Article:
The present process is a clean and dry process, which requires no surface protection of the glass sheet, and no subsequent cleaning of the glass sheet. The resultant edge has a smooth polished finish, and is substantially free of subsurface damage. Thus, glass sheet processed with the present invention has a improved resistance to impact damage than glass sheet having mechanically ground and polished edges. In addition, glass sheet processed with the present invention has a increased resistance to failure under continuous loading than glass sheet having mechanically ground and polished edges and is substantially free of debris and particles. The present process makes it possible to achieve edges having residual tensile stresses below 3000 psi, and as low as 2500 psi, and even as low as 1000 psi, as discussed below.
In one embodiment of the present invention, a method of thermal edge finishing for finishing glass sheet having edges with sharp corners includes steps of heating at least one of the edges of the glass sheet to an elevated temperature, thermally treating the at least one edge with a laser beam to round and finish the same while at the elevated temperature, and annealing the at least one edge to reduce transient stresses generated during edge finishing.
In another embodiment of the present invention, a method of thermal edge finishing for finishing an edge of glass sheet comprises steps of preheating an edge of a glass sheet, laser finishing the edge to a non-sharp shape in a single pass with a laser device, and annealing the edge by heating the edge from sides of the edge as well as orthogonally from the edge.
In still another embodiment of the present invention, an apparatus for thermally finishing glass sheet having an edge includes at least one first heat source for heating the edge of the sheet, a laser device configured to produce a laser beam adapted to round and finish the edge to a single continuous, or full, radius, e.g., no "flat" spot, in a single pass while the edge is at an elevated temperature, and at least one second heat source for annealing the edge to reduce transient stresses generated during edge finishing by the laser device.
Additional features and advantages of the invention are set forth in the detailed description which follows, and, in part, will be readily apparent to those skilled in the art from that description or recognized by practicing the invention as described herein. For purposes of description, the following discussion is set forth in terms of glass manufacturing. However, it is understood the invention as defined and set forth in the appended claims is not so limited, except for those claims which specify the brittle material is glass.
It is to be understood that both the foregoing general description and the following detailed description are merely exemplary of the invention, and are intended to provide an overview or framework for understanding the nature and character of the invention as claimed below. Also, the above listed preferred and other embodiments of the invention discussed and claimed below, can be used separately or in any and all combinations.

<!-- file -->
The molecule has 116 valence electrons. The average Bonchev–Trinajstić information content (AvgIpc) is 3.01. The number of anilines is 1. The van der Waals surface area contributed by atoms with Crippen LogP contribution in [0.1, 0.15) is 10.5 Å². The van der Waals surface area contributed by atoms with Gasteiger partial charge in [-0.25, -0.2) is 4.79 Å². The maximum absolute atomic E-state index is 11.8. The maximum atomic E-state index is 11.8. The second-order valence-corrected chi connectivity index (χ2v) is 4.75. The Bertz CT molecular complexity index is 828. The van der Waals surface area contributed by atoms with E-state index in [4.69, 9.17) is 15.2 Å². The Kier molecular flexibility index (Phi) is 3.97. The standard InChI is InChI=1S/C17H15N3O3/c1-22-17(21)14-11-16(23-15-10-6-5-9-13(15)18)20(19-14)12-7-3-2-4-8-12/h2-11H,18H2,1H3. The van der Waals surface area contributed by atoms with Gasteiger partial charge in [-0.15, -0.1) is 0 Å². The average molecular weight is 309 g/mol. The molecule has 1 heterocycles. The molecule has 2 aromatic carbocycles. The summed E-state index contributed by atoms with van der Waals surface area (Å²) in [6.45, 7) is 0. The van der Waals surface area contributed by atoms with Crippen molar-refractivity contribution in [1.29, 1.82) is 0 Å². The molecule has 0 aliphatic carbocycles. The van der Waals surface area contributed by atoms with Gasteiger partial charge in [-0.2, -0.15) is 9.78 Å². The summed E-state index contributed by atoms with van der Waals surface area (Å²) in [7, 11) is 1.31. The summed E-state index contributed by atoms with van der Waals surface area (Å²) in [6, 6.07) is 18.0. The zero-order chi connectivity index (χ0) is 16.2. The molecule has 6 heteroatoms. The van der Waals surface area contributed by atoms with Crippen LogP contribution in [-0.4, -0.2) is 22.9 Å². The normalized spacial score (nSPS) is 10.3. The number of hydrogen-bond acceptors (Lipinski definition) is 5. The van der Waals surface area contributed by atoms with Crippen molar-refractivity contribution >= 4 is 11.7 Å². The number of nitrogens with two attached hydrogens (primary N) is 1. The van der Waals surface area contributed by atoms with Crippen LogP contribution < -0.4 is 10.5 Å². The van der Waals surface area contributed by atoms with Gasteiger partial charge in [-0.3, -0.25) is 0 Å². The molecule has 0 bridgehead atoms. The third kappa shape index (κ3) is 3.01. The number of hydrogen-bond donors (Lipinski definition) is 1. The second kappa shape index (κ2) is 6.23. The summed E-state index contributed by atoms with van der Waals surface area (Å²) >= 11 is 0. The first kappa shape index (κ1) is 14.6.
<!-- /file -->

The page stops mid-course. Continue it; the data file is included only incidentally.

The accompanying drawings are included to provide a further understanding of the invention, and are incorporated in and constitute a part of this specification. The drawings illustrate various embodiments of the invention, and together with the description serve to explain the principles and operation of the invention. It should be noted that the various features illustrated in the figures are not necessarily drawn to scale. In fact, the dimensions may be arbitrarily increased or decreased for clarity of discussion.
BRIEF DESCRIPTION OF DRAWINGS
FIG. 1 is a side view of a glass sheet having cut edges with sharp corners.
FIGS. 1A, 1B and 1C are side views similar to FIG. 1, but showing the glass edges after laser edge treatment, the edge of FIG. 1A having a uniform or substantially radius, the edge of FIG. 1B having uniformly radiused corners joined by a flat, and the edge of FIG. 1C having two different radii connected by a flat.
FIG. 2 is a schematic perspective view showing laser treatment of an edge of the glass sheet.
FIG. 3 schematically shows a pattern created by a laser beam, FIG. 3 being a simple elliptically-shaped Gaussian beam, and FIG. 3A being a cross-sectional view.
FIGS. 3B and 3C schematically show patterns created by modified D-mode laser beams with 25/25/50 and 20/20/60 mixing of TEM10/TEM01/TEM00 modes, respectively.
FIG. 4 is a side cross-sectional view of an edge similar to an edge from FIG. 1A but showing slight mushrooming of edge material.
FIG. 5 is a flow chart showing the present process of preheating glass, laser treating edges of the glass, and annealing of the edge.
FIGS. 6, 6A, 6B, and 6C, are side views of heaters positioned around an edge of glass sheet, FIG. 6 showing a preheat step, FIG. 6A showing a laser treatment step while heating the edge, and FIGS. 6B and 6C showing alternative heater arrangements for annealing the edge(s) of the glass sheet. The heaters can be positioned and oriented to heat the at least one edge and generally positioned to limit heating of a remainder of the glass sheet.